Wednesday, August 24, 2005

Global Inventory Management – From Theory to Reality/Driving value from the global supply chain

With globalization and outsourcing of manufacturing capabilities to offshore producers it is time to look at the effect this is having on inventory across the global supply chains. The analysts, Gartner, Aberdeen, ARC and AMR who have looked at the issue of inventory in the supply chain have come to the conclusion that globalization is beginning to have a major negative impact on the amount of inventory in the supply pipeline.

Much has been written on the value proposition of managing inventory across the supply chain. In most instances the issue of inventory control is discussed in terms of domestic supply chains. This perspective is understandable because until recently most companies were not participating in global sourcing and therefore the need to understand supply chains from a global perspective was not of much interest. However, this view of inventory pre-supposes relatively short supply chains that are reasonably forgiving. The literature generally focuses on the ability of organizations to position their raw material and semi-finished products to meet their tight manufacturing or distribution environments.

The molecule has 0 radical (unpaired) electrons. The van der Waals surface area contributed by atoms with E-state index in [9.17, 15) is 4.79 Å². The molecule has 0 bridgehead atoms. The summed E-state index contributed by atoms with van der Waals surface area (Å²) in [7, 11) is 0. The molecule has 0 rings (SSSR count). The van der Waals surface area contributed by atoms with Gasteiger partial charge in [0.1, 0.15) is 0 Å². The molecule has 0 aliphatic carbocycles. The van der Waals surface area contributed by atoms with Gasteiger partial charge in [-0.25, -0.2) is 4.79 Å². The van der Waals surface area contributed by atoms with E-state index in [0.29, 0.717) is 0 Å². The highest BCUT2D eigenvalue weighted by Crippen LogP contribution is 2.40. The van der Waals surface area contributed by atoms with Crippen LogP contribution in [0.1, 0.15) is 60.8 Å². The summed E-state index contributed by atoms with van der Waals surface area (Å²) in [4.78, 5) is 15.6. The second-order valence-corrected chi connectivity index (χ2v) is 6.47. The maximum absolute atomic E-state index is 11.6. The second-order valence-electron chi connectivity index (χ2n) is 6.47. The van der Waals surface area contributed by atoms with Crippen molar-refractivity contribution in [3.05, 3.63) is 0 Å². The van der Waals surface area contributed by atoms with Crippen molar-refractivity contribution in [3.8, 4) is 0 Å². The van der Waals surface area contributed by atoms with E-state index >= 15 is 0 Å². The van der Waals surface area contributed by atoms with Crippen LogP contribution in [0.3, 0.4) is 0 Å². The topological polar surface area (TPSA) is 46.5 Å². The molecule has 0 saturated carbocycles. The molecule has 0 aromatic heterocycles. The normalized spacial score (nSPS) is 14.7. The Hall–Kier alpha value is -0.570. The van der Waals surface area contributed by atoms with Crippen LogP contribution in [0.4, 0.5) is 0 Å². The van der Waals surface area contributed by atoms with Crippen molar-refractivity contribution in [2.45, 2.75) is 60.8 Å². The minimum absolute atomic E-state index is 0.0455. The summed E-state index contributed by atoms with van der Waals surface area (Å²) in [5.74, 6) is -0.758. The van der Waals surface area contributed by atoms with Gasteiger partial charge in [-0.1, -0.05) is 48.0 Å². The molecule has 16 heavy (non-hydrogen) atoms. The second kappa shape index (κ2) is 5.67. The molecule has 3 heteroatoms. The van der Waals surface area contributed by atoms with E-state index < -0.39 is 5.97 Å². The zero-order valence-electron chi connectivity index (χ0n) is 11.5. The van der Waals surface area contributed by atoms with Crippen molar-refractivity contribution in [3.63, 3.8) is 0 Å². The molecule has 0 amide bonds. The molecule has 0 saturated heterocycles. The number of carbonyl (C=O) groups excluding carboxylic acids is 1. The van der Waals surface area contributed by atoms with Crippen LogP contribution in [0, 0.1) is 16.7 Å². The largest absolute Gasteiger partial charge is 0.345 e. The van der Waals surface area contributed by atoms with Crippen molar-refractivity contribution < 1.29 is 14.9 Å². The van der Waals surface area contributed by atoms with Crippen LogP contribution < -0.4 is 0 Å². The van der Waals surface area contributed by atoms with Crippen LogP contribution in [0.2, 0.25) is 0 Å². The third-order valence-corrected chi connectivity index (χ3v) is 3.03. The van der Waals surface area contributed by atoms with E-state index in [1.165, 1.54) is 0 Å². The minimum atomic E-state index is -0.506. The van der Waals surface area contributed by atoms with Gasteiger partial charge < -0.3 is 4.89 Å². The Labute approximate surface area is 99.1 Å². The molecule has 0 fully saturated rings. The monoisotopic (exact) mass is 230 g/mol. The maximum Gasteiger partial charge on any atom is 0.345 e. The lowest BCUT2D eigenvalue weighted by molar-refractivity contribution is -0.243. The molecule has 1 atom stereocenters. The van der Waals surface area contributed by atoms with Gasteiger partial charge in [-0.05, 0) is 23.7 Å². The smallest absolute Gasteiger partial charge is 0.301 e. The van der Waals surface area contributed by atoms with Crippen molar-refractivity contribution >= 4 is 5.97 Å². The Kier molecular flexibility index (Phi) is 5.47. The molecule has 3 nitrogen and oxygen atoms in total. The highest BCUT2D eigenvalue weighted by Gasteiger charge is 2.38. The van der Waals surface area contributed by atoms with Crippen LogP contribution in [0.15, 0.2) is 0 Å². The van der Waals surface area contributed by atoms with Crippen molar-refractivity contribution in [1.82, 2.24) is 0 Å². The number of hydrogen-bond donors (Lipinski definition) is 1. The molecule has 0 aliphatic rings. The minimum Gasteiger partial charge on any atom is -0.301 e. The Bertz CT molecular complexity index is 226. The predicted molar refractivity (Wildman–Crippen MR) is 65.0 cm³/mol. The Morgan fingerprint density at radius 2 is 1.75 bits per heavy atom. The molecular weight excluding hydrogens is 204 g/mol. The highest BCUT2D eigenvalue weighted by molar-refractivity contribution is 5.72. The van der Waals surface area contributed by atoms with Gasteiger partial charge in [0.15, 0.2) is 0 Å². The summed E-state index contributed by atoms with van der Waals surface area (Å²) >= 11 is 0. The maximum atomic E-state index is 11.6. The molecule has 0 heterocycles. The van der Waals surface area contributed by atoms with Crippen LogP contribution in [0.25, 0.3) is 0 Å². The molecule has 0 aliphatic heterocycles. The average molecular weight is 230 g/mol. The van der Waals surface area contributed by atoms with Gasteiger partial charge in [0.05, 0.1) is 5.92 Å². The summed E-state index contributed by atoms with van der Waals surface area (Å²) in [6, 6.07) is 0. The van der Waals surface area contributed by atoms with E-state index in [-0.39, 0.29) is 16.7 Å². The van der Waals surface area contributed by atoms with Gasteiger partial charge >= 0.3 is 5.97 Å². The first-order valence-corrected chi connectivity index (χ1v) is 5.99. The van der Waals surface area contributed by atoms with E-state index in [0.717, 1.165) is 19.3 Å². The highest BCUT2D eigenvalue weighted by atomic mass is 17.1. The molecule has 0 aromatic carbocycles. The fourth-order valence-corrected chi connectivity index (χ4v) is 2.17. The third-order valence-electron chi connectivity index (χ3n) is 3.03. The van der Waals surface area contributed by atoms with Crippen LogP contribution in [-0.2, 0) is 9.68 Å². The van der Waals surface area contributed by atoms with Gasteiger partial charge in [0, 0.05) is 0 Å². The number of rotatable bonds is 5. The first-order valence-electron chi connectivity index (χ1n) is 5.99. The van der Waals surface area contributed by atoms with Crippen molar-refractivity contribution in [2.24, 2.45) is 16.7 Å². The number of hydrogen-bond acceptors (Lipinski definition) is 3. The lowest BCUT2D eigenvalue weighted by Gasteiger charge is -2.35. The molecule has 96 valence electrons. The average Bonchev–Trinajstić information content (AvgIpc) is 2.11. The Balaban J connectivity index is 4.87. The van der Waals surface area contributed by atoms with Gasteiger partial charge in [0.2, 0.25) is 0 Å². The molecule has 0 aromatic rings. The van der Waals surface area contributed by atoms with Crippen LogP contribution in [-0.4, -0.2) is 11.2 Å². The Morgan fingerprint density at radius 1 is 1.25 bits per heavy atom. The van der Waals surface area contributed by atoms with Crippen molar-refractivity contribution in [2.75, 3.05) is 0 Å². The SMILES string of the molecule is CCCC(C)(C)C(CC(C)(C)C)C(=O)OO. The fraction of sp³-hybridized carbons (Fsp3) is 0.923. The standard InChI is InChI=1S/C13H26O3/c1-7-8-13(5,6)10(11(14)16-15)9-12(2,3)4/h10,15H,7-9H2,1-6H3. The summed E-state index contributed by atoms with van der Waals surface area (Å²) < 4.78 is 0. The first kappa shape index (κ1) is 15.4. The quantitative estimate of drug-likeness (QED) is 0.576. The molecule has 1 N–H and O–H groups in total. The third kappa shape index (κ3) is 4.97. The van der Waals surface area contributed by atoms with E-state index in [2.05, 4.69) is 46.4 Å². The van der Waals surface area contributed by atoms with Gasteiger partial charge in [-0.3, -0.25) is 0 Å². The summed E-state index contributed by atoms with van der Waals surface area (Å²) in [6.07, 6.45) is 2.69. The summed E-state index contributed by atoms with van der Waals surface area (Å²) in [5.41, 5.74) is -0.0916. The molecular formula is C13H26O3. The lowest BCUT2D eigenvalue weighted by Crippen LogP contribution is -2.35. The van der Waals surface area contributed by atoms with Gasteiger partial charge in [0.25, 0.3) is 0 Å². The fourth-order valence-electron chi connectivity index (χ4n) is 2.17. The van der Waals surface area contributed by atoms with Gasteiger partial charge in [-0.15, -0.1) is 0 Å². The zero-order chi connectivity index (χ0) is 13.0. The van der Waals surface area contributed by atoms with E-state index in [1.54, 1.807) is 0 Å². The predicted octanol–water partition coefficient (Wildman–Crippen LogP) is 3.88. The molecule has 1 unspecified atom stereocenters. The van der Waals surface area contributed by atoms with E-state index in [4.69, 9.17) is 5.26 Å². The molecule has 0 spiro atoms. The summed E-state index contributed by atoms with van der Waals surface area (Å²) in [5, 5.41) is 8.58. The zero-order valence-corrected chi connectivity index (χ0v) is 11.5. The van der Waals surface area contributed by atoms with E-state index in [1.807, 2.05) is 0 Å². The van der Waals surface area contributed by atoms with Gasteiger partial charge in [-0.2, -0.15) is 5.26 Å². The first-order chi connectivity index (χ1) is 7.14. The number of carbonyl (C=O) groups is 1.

Companies like the automobile manufacturers, computer manufacturers (Dell comes immediately to mind), and others have been able to lean their supply chain by working with their suppliers to have supplier inventory pods close to their facilities to meet their demanding manufacturing schedules. True, they collaborate with their suppliers, to a greater of lesser extent, and share demand information so that suppliers can adjust their production and distribution schedules. But the reality is OEMs have been able to “lean” their supply chains by pushing the inventory back onto their tier one, tier two and tertiary suppliers.

Research has shown that over the past 10 years the amount of inventory in the supply chain has declined very little. I am hearing from these same analysts that their research is beginning to show that with globalization and the outsourcing of manufacturing to off-shore companies the amount of inventory across the supply chain is beginning to swell and this is a hidden component that most domestic manufacturers are as yet unaware of and ill prepared to address.